Prime Minister wrong on funding for Remote Housing

Recently, the Prime Minister, Scott Morrison, was asked about the future of funding for remote housing in WA. The Prime Minister suggested that housing was a State responsibility and that the agreement had been for a couple of years and that it had now ended.

Also, noting that he was committed to a new GST deal for WA, and that that should provide the solution.

His answer was wrong on several levels. The interviewer also asked about a letter the WA Premier had written to the Prime Minister on this matter and the Prime Minister noted that ‘we are looking at it.’

Shelter WA CEO, Michelle Mackenzie noted that the facts are quite different:

Firstly, the Commonwealth has been the major funder of social/public housing generally and Indigenous housing in particular since 1972. This area of social policy has been a joint Commonwealth/State responsibility for almost fifty years.

Secondly, there is a series of long-standing agreement about the joint responsibility between the States and Commonwealth when it comes to housing, with the Commonwealth being the primary funder and the State being the provider and manager of social housing. This was articulated in the ‘Commonwealth State Housing Agreement’, the ‘National Affordable Housing Agreement’ and now in the new ‘National Housing and Homelessness Agreement’, with the Commonwealth continuing to commit significant dollars to housing across Australia.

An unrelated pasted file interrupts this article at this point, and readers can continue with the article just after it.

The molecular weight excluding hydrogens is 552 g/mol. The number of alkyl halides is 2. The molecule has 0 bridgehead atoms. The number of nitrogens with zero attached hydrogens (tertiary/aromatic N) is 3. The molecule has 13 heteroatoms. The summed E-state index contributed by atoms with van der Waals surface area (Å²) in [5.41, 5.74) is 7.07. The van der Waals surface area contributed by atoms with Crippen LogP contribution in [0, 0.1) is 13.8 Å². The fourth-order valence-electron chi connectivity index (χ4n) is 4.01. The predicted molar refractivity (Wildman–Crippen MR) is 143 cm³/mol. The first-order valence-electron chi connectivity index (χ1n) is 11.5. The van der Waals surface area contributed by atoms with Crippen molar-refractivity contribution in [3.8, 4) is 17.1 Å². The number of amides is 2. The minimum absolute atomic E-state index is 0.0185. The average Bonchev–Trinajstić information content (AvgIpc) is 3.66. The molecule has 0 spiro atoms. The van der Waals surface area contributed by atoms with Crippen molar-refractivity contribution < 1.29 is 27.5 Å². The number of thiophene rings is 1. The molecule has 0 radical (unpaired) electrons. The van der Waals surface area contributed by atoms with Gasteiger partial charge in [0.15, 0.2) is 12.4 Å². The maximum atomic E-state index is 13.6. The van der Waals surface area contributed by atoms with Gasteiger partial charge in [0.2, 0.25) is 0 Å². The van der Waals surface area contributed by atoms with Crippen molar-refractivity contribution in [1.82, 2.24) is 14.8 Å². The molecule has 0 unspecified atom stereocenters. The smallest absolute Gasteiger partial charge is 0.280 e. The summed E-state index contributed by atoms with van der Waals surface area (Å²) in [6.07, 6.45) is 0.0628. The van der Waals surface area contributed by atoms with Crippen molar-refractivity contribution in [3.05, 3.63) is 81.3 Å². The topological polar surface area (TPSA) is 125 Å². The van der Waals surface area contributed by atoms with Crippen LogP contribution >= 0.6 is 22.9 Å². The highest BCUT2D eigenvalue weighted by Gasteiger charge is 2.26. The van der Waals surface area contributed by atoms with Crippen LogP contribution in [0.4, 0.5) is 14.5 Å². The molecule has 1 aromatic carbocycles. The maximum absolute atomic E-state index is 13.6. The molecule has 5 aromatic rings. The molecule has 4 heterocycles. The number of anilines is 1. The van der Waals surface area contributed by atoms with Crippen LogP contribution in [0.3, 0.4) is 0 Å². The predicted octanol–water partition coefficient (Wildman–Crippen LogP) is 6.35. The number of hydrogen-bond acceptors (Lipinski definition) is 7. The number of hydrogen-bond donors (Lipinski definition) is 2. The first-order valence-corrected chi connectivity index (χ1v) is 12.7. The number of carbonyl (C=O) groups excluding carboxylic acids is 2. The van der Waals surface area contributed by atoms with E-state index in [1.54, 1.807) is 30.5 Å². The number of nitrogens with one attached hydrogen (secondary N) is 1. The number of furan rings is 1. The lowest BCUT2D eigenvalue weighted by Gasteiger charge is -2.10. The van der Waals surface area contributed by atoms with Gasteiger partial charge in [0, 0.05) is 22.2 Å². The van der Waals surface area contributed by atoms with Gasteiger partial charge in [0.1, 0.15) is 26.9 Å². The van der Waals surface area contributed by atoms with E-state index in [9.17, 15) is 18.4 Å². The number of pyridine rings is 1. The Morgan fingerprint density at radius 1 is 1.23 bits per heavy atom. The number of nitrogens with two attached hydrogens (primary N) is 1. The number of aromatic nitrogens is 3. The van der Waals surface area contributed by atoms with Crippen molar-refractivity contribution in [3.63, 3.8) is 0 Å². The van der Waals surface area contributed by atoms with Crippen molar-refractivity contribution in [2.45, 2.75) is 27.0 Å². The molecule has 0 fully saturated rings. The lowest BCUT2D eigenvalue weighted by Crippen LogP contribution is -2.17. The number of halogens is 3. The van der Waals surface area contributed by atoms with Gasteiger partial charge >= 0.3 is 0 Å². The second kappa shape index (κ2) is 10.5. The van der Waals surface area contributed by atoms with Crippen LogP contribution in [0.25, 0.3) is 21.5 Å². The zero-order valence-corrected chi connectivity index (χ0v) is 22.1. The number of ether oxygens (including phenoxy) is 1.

Source: Facebook/Scott Morrison (ScoMo)

Thirdly, the Indigenous funding program that ended at June 30th was a ten year agreement, initially called the ‘National Partnership Agreement on Remote Indigenous Housing’. A Commonwealth funded review of that Agreement and what it had achieved was released in October 2017. The report stressed that “More needs to be done to meet future demand and to protect the existing housing stock”.

The Commonwealth’s review’s two leading recommendations were that:

• A recurrent program must be funded to maintain existing houses, preserve functionality and increase the life of housing assets; and
• Investment for an additional 5,500 houses by 2028 is needed to continue efforts on Closing the Gap on Indigenous Disadvantage.

Safe, and secure housing is fundamental to the wellbeing of all Australians, and is a key element of the Commonwealth Government’s priority of Closing the Gap on the significant disadvantage that Aboriginal and Torres Strait Islander people often face in terms of health, education and employment.

“We note that the Prime Minister said he is considering the WA government’s proposal. Shelter WA calls on the Commonwealth and State governments to have meaningful negotiations on this critical matter and come to an agreement that delivers housing which is fundamental to the well-being of the most disadvantaged and vulnerable people in WA.” said Ms Mackenzie.


Media Contact – Michelle Mackenzie, CEO of Shelter WA, 0419 931 819.